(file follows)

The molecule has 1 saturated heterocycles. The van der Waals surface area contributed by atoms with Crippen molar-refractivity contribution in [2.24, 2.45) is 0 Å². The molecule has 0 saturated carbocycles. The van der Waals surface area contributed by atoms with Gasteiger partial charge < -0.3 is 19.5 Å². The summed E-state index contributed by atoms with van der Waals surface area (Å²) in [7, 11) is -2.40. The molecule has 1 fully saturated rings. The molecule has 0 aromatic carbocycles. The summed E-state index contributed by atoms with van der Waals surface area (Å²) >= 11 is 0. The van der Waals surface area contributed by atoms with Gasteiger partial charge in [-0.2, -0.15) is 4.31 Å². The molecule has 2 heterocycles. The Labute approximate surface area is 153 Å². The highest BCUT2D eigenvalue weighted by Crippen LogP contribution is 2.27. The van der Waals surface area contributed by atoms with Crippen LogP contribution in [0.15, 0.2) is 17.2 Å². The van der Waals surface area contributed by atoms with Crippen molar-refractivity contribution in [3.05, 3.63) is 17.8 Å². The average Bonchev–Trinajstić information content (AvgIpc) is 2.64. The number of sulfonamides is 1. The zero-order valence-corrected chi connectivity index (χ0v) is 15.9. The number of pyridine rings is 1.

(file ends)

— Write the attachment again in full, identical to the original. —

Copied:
The molecule has 1 saturated heterocycles. The van der Waals surface area contributed by atoms with Crippen molar-refractivity contribution in [2.24, 2.45) is 0 Å². The molecule has 0 saturated carbocycles. The van der Waals surface area contributed by atoms with Gasteiger partial charge < -0.3 is 19.5 Å². The summed E-state index contributed by atoms with van der Waals surface area (Å²) in [7, 11) is -2.40. The molecule has 1 fully saturated rings. The molecule has 0 aromatic carbocycles. The summed E-state index contributed by atoms with van der Waals surface area (Å²) >= 11 is 0. The van der Waals surface area contributed by atoms with Gasteiger partial charge in [-0.2, -0.15) is 4.31 Å². The molecule has 2 heterocycles. The Labute approximate surface area is 153 Å². The highest BCUT2D eigenvalue weighted by Crippen LogP contribution is 2.27. The van der Waals surface area contributed by atoms with Crippen LogP contribution in [0.15, 0.2) is 17.2 Å². The van der Waals surface area contributed by atoms with Crippen molar-refractivity contribution in [3.05, 3.63) is 17.8 Å². The average Bonchev–Trinajstić information content (AvgIpc) is 2.64. The number of sulfonamides is 1. The zero-order valence-corrected chi connectivity index (χ0v) is 15.9. The number of pyridine rings is 1.